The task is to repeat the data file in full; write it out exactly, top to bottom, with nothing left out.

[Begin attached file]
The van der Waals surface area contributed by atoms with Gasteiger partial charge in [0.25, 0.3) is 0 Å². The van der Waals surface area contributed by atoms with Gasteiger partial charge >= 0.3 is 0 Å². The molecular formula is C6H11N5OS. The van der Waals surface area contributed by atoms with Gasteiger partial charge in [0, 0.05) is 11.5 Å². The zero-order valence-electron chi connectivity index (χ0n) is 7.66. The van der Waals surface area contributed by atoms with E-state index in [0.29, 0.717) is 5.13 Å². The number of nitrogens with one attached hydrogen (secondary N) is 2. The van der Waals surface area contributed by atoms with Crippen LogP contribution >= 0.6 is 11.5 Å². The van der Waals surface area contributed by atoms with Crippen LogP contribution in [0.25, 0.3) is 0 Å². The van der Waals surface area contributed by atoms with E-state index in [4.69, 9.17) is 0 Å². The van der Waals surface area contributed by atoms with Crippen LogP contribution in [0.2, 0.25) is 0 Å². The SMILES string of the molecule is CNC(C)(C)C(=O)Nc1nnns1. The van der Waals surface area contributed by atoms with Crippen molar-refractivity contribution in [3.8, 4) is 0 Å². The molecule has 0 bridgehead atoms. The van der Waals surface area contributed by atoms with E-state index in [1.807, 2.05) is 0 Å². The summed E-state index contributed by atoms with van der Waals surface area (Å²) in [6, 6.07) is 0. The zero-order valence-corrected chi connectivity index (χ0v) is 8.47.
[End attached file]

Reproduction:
The van der Waals surface area contributed by atoms with Gasteiger partial charge in [0.25, 0.3) is 0 Å². The van der Waals surface area contributed by atoms with Gasteiger partial charge >= 0.3 is 0 Å². The molecular formula is C6H11N5OS. The van der Waals surface area contributed by atoms with Gasteiger partial charge in [0, 0.05) is 11.5 Å². The zero-order valence-electron chi connectivity index (χ0n) is 7.66. The van der Waals surface area contributed by atoms with E-state index in [0.29, 0.717) is 5.13 Å². The number of nitrogens with one attached hydrogen (secondary N) is 2. The van der Waals surface area contributed by atoms with Crippen LogP contribution >= 0.6 is 11.5 Å². The van der Waals surface area contributed by atoms with Crippen LogP contribution in [0.25, 0.3) is 0 Å². The van der Waals surface area contributed by atoms with E-state index in [4.69, 9.17) is 0 Å². The van der Waals surface area contributed by atoms with Crippen LogP contribution in [0.2, 0.25) is 0 Å². The SMILES string of the molecule is CNC(C)(C)C(=O)Nc1nnns1. The van der Waals surface area contributed by atoms with Crippen molar-refractivity contribution in [3.8, 4) is 0 Å². The molecule has 0 bridgehead atoms. The van der Waals surface area contributed by atoms with E-state index in [1.807, 2.05) is 0 Å². The summed E-state index contributed by atoms with van der Waals surface area (Å²) in [6, 6.07) is 0. The zero-order valence-corrected chi connectivity index (χ0v) is 8.47.